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NHC School Board members reflect on their reopening decision, await post-holiday Covid-19 metrics

The blue line represents the raw data figures; the orange line is a rolling average. The school system posts their metrics weekly. These figures represent all cases in elementary, middle, and high schools in the district.

  The New Hanover County School Board has approved reopening pre-k-5 schools for full in-personing learning on January 19th, pushing back an earlier opening date by a week. It’s been a difficult decision for members, especially the newest ones who had to make up their minds quickly. 

Back in early November when the school board discussed reopening elementary schools for all in-person learning, Superintendent Dr. Charles Foust said he wasn’t ready. 

“If we can get our county at five percent or less, then we can start to look at measures of going to a different plan and it would have to be two consistent weeks. We’re not there yet; our numbers are too high.”

Currently, close to 13% of coronavirus tests conducted in the state have come back positive, and for New Hanover County, it’s a rate near 10%

At a board special meeting last Saturday, members voted unanimously to reopen elementary schools on January 19th. Board Member Nelson Beaulieu says concerns over student academic achievement and social-emotional well-being are reasons to reopen.

“I think right now in New Hanover County and across North Carolina, across the country, nobody’s going to sit there and tell you the metrics are good. They’re bad, but what’s happening to our students is also problematic. This compounded negative consequence of not being in school for our K-5 learners, it has really just reached a point where we can’t ignore that either.”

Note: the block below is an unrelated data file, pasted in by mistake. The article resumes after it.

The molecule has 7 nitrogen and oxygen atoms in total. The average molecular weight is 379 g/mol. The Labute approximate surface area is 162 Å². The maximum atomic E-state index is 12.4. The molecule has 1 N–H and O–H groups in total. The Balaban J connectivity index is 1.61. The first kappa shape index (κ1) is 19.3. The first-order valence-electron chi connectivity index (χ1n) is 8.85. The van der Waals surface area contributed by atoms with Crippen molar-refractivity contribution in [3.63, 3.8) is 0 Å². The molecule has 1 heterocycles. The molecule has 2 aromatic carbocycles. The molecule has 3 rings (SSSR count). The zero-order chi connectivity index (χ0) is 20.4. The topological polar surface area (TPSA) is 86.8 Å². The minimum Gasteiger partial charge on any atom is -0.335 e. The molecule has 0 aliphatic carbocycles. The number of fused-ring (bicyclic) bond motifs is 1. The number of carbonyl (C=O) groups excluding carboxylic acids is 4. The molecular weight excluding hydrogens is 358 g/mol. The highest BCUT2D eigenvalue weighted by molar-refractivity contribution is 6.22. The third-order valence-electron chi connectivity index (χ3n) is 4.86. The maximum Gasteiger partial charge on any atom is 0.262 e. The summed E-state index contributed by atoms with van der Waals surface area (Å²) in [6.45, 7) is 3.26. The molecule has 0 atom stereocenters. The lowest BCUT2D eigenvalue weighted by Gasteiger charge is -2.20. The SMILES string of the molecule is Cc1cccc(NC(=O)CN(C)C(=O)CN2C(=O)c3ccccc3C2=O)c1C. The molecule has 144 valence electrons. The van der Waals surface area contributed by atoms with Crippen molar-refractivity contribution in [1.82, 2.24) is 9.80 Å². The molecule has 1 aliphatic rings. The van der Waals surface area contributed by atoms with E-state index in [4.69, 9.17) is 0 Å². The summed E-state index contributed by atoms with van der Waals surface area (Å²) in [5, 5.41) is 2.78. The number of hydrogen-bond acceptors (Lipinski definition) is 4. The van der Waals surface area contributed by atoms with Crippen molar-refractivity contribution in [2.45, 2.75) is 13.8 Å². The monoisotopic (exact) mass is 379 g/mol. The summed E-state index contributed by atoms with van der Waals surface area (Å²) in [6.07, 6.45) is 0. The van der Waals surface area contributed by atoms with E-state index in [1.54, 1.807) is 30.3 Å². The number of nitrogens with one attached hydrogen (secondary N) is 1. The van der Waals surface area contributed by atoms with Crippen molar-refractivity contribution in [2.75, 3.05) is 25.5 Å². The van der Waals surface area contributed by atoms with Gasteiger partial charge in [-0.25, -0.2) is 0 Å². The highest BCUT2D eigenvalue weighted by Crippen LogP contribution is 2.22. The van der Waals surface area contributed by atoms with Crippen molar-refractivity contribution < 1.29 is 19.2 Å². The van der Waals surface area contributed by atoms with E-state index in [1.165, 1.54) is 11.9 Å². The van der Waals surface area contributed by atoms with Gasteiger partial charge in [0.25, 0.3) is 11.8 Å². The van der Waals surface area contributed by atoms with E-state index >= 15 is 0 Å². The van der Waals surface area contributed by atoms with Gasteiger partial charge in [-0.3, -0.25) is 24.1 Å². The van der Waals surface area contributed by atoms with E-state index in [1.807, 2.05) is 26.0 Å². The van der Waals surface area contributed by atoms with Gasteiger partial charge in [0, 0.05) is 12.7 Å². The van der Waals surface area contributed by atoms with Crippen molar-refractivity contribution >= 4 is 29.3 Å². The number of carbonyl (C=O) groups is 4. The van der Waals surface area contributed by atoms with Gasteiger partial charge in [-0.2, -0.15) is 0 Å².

Before this special meeting, the board met earlier that week to swear-in the four newest members. But after the ceremony, things quickly became contentious around the superintendent’s introduction of the plan to reopen those schools full-time, with an option for families to remain fully remote. Board member Stephanie Kraybill:

“So our first board meeting was a little rough. To say the least, I came away with mixed feelings. I was very excited that the county commissioners generously gave us the much needed and appreciated additional funding that we could certainly use immediately, but left with some misgivings about our decision.” 

Kraybill is referring to the $ 1,500 holiday bonuses for employees, funded equally by the commission and the board, which some members of the public view as a factor in their decision to move to Plan A. 

Another new member, Stephanie Walker, is upset that the decision was thrust upon them at their first meeting. She also says the district didn’t have specifics on how they would reopen:

“That was not a plan, that was just this is what we’re going to do. We’ll figure it out later. So the feeling about going back to Plan A, I’ve been very clear with this, I just don’t think it’s safe.” 

But board member Judy Justice says if the pandemic metrics continue to worsen, there’s enough time to reconsider their decision either at their January 5th meeting or at their special meeting right before the planned reopening:

“So the January 19th date will give us an opportunity not just to plan but also to monitor what’s going on in the community. I don’t believe any of us want to endanger any of our children, or staff and community members.”